Synonyms: Channa gachua, Ophiocephalus kelaartii
Physical description: An elongated species with a fan-like caudal fin. The rear half of the fish is laterally compressed. The dorsal fin has a long base, running from above the base of the pectoral fins to the caudal penuncle. The anal fins also has a long base, although not as long as the dorsal. The head is rounded and the mouth is deeply cleft. The back is light brown to green-brown while the flanks range from brown-blue to blue-green. The throat is pale blue and the iris of the eye is orange. The base of the anal, caudal, and dorsal fins is green-brown, followed by a blue band and then a black band. The fins are bordered in yellow.
Size/Length: To 12" (30 cm) although not usually more than 8" (20 cm)
Similar species: C. gachua can be found in slow-moving parts of the same rivers that C. orientalis inhabits. The physical difference between the two species is that C. gachua has ventral fins. This species also differs in its care of the brood. The eggs are mouthbrooded for 3-4 days, and number up to 300. C. gachua does not feed their young-unlike C. orientalis .
Habitat: Fast-flowing, rainforest streams. Sri Lanka
Aquarium: A 32" (81 cm) or 30 gallon (114 L) tank is sufficient. The tank should have a cover of floating plants to diffuse the lighting, which should be dim. It should be well-planted and have many hiding places. Use a tight-fitting cover because these fish are excellent jumpers.
Water chemistry: pH 6-7.5 (6.8), 4-20 dH (10), 75-82°F (24-28°C)
Social behavior: Keep with other large-bodied, calm fish that do not participate in brood care. This fish eats other fish's fry in nature, and this habits may cause conflicts with "parenting" fish in an aquarium. The Green Snakehead is a loner, and is quite content without other fish. While young, fish form small schools. But with age, fish become less sociable and have a tendency of cannibalizing smaller or weaker fish. The Green Snakehead is easier to keep in a species tank. In a species tank, an individual may become friendly and even tame, taking food from the owner's hand.
Suggested companions: Loricarids, Pimelodids, Synodontis, Clariidae Catfish; Giant Danios, larger barbs, African tetras
FOOD: Live; small fish, worms, Brine Shrimp, insect larvae; chopped meat; possibly pellets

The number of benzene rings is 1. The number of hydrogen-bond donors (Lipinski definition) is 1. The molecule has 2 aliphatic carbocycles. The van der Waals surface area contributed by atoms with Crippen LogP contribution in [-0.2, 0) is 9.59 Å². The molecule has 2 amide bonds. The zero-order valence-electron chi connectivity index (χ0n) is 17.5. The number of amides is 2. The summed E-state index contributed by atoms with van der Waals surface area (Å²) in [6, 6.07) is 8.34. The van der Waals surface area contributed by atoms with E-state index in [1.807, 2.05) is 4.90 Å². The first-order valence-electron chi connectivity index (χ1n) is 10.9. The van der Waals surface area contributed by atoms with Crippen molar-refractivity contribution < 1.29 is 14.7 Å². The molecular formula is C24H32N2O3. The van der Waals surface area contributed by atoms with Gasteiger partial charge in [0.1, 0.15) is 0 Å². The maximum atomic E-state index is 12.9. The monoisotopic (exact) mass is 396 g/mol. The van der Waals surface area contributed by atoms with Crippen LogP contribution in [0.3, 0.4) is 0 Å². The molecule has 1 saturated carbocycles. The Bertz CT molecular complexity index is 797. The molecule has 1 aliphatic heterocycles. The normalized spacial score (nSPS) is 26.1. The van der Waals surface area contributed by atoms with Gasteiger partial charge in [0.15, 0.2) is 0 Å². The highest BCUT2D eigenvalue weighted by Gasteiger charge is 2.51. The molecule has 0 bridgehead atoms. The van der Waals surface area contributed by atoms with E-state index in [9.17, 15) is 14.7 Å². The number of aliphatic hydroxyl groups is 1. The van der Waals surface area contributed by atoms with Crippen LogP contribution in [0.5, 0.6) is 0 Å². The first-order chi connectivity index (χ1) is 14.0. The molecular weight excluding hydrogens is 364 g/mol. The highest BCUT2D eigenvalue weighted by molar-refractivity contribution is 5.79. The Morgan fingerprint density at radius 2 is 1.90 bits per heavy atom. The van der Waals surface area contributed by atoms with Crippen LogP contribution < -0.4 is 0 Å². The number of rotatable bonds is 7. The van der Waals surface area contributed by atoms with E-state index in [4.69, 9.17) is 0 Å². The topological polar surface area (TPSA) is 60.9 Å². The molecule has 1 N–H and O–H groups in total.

Sexual differences: Females are plumper
Breeding techniques: The Green Snakehead is a difficult fish to breed because of its nature as a loner. Thus pairs rarely form. However, successful spawns have been recorded. The pair embraces much like labyrinth fish, during courtship. The eggs are released and the fertilized ones float to the surface where the male takes them into his mouth. He mouthbroods the eggs-not usually more than 50-for 9-10 days. Both parents guard the eggs and the fry. After the young are free-swimming, the female provides them with food. She swims rapidly in a circular motion, releasing sinking eggs. The fry feed on these eggs. These "food eggs" result from food reserves in the female's body. The female stops feeding the fry, the unfertilized eggs, when they reach 1.5" (4 cm).
Breeding potential: 9. Breeding the Green Snakehead is very difficult because of their solitary nature.
REMARKS: The Green Snakehead is sexually mature at 4" (10 cm). Often C. orientalis lives in parts of riverbeds that dry up during the summer months. Once the main channel is gone, this fish remains in puddles until these too dry up. Then C. orientalis is forced to move overland from one water hole to another by jumping and using its pectoral fins to move along. Ownership of this species is illegal in several states due to the destruction Snakeheads cause when released into native waterways. Snakeheads can devastate local fish species.
Difficulty of care: 5. A large, hardy fish that is easy to keep in a roomy species tank. Its diet must include live foods.
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